When Bill Johnston and I wrote our book, All of Our Futures, on the future of ageing in Scotland we dedicated a chapter to the future of work in that context. We also considered the longer term “challenge” that is Scotland’s demographic transition – something I talked about here a few weeks ago. I’m not surprised by the news that Scotland’s population is projected to start shrinking again as a result of ageing demographics and Brexit’s impact on immigration but I’m also not surprised by the shallow response that we must “do something” to shore up the working age population or GDP Growth might suffer. That analysis again paints our worth only as producers of things and consumers of said things – if we can each produce and consume at exponentially growing rates every year then that’d be great but in the absence of that ability then as responsible capitalists ensuring that there are more of us to do the producing and consuming is the least we can do.
We all know by now that GDP Growth is not an appropriate metric for the health of the economy. Even the Scottish Government knows this, even if they’re in denial about it. Instead we should be looking at how to consistently and reliably increase Wellbeing in the economy. This means that if we can consistently improve the lives of people in Scotland then the size and trajectory of our GDP is ultimately irrelevant.
In terms of our own work life, we’re starting to see people value their working wellbeing more than ever. This is the root of the popularity of things like work from home and it should be embraced especially in the broader and more long term context of the ageing workforce. We saw in Bill’s article on the Life-Stage MOT that we can apply it to the workplace to allow people to continue in the jobs they enjoy as they get older or otherwise find their needs changing. We should encourage an environment of workers and employees collaborating to improve the wellbeing of the workplace and make our jobs something that we actively want to do rather than just something where we sacrifice our limited time on this planet to the altar of GDP Growth in exchange for the money we need to sacrifice to that same cursed idol as we consume. (I say “we” here in the purely collective sense. I love my job at Common Weal)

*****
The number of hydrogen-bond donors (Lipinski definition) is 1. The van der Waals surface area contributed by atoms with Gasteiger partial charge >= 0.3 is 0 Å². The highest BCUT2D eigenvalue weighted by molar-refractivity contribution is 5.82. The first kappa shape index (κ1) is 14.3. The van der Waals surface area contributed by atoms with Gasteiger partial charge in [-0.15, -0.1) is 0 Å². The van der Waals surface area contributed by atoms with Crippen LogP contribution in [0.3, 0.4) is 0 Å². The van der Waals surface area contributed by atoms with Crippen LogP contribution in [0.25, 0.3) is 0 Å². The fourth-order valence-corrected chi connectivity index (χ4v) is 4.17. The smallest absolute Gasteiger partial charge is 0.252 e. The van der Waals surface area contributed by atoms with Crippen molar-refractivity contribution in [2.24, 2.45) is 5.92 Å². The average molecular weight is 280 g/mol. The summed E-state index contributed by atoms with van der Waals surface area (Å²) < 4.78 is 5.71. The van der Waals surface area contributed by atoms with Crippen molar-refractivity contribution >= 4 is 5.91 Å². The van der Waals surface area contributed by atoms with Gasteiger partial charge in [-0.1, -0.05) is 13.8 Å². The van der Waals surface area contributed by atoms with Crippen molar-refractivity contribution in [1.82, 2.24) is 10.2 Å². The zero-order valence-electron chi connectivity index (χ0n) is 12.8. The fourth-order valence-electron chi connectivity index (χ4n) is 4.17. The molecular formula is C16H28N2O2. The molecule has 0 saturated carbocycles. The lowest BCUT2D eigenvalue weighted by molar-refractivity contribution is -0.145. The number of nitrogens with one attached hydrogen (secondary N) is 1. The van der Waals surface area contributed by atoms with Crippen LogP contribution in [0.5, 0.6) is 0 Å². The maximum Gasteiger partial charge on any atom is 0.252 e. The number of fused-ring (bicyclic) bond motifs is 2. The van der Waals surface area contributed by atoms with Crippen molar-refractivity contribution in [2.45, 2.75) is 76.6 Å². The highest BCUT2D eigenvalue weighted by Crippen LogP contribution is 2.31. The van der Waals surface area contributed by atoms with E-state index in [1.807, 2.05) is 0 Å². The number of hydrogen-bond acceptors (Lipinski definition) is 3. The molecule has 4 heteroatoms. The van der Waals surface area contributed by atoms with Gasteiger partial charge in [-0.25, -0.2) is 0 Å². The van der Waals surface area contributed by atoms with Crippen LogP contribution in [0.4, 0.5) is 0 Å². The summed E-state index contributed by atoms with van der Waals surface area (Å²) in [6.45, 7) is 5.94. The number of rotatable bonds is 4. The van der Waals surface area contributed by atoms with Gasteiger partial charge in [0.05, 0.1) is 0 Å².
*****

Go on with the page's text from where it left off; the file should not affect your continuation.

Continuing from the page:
Both the UK and Scottish Governments promised us that after Covid we would “Build Back Better” but neither has done much to actually make this happen yet and both appear to have interpreted “better” to mean “with a higher GDP”. Forty years of GDP Growth has seen the wealth of the Commons increasingly hoarded by a privileged few. Periodic recessions (almost every ten years in the UK) have seen even more of that wealth hoarded by the same privileged few. If growing GDP has made us almost as poor as shrinking GDP has…why are we still banking on it saving us next time?
We need to fundamentally change our approach to measuring the “success” of our economy. We need economy and a body politic that is absolutely comfortable with saying something like “Our GDP has decreased as a result of our expansive Tool Library policy – now everyone is able to repair and maintain their home without worrying about the cost of doing so” or “Our GDP has decreased because of the number of people swapping their private car for membership of their community bicycle pool. We expect to see the health benefits result in NHS funding cuts in the years to come as resources are freed up to spend on care and other services.” or even “Our GDP has decreased because our population is ageing and that’s fine because Wellbeing per Capita is still increasing and everyone has everything they need to live a decent, worthy life without having to go to the shops to buy more of the latest disposable distraction.”
Ultimately we have to ask ourselves why we are living the lives the way we are throughout our lives. If the economy is working for us rather than us for it, then we stand a chance of being able to secure and improve our lives no matter where we are and what we’re doing. The next time a politician tells us that they plan to “Build Back Better” then we need to ask them; “Who for?”